Misused Words: Meet, Mete, and Meat

Sometimes the simplest words can be mixed up or confused. These words are no different so here are some examples of each:

Misused Words: Meet, Mete, and Meat

Meet means having an encounter or appointment with someone.

For example: The author is going to meet with her editor this afternoon.

For example: I hope the Post Office will forward the mail to my new address.

Mete means to give out or to allot something, often related to some sort of judgement or punishment.

For example: The evil character in the book is all too happy to mete out punishment on all who cross his path!

For example: However, the hero is almost always able to mete out justice on the evil character for those who have been wronged.

Meat, of course, is food. It is usually related to a type of protein such as beef.

For example: What kind of meat do you want for dinner tonight?

For example: Her daughter’s favorite type of meat is flank steak.

A side note: Mete isn’t used as often as it once was but you may still encounter the word, especially in older books and/or academia. The other two, naturally, you are probably very familiar with, but again, sometimes we can be careless and spell the word incorrectly so it is good to go back to basics once in a while. 🙂

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Misused Words: Adverse vs Averse

These words are very similar but there are some slight differences.

Adverse means something that is dangerous, unfavorable, or contrary. It is used with things not people. It is often used in describing the weather.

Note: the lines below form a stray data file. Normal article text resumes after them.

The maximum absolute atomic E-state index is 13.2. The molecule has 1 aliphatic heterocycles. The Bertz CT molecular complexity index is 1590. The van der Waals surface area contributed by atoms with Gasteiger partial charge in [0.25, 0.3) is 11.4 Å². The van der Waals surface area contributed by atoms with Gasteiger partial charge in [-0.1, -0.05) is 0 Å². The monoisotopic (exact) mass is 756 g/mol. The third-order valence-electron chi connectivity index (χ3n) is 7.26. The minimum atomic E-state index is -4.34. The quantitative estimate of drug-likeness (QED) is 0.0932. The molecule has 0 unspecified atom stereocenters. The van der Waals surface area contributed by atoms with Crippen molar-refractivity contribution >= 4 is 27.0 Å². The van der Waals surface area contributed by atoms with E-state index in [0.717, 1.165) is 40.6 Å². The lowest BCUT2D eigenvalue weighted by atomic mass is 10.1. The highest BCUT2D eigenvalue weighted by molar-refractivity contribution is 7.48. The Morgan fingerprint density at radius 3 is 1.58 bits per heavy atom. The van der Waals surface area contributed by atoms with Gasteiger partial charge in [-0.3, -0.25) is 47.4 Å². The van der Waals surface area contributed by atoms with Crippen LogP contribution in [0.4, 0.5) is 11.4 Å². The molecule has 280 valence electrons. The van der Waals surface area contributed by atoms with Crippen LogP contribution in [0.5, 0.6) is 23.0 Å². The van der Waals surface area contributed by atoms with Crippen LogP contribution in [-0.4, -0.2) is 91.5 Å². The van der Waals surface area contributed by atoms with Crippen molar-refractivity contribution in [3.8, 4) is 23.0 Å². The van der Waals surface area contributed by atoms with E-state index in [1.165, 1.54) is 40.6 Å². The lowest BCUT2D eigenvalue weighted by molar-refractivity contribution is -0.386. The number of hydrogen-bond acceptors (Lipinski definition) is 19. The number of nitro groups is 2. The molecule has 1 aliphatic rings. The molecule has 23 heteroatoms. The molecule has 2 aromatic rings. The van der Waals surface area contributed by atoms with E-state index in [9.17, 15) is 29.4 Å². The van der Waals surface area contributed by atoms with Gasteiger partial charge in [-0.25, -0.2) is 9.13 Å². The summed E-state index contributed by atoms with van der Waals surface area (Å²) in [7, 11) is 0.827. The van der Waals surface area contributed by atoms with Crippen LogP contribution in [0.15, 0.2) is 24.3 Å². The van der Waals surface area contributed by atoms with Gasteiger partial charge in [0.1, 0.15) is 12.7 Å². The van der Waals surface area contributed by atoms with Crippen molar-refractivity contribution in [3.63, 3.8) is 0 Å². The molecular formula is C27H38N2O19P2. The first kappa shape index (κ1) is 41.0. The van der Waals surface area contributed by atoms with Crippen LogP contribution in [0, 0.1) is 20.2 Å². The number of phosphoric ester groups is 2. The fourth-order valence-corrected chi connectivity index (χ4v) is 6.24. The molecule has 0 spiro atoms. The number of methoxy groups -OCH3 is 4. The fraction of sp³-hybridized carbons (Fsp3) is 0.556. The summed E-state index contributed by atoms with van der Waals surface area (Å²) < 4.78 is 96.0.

For example: There may be adverse weather conditions during our vacation.

For example: Certain pharmaceutical drugs can have adverse effects on the body.

Averse means having a strong repugnance or dislike for something.

For example: Much to my husband’s dismay, I am completely averse to taking a cruise.

For example: She is not averse to completely revamping her story’s plot.

These two words are a little tricky. Just keep in mind that adverse is used in regards to things, not people. Adverse is never used in relations to people. Averse is most often followed by the word “to.” Also, you know averse is used correctly if you can substitute the work with “opposed” or “dislike.”

In both examples above, you can easily change averse to opposed. “Much to my husband’s dismay, I am completely opposed to taking a cruise.” “She is not opposed to completely revamping her story’s plot.”

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Misused Words: Aloud vs Allowed

In context, you know what these words are but in writing they are often misspelled, so here is a little refresher:

Misused Words Aloud vs Allowed

Aloud means to use the voice or making noise or sound with the voice.

For example: Nathan voiced his opinion aloud.

For example: Ruth likes to read  aloud to the children.

Allowed is the past tense of allow (a verb) which means to permit or give permission to.

For example: The author allowed her fans to get a sneak peek of her upcoming book.

For example: The plugins allowed for greater usability of the website.

That’s it.  🙂

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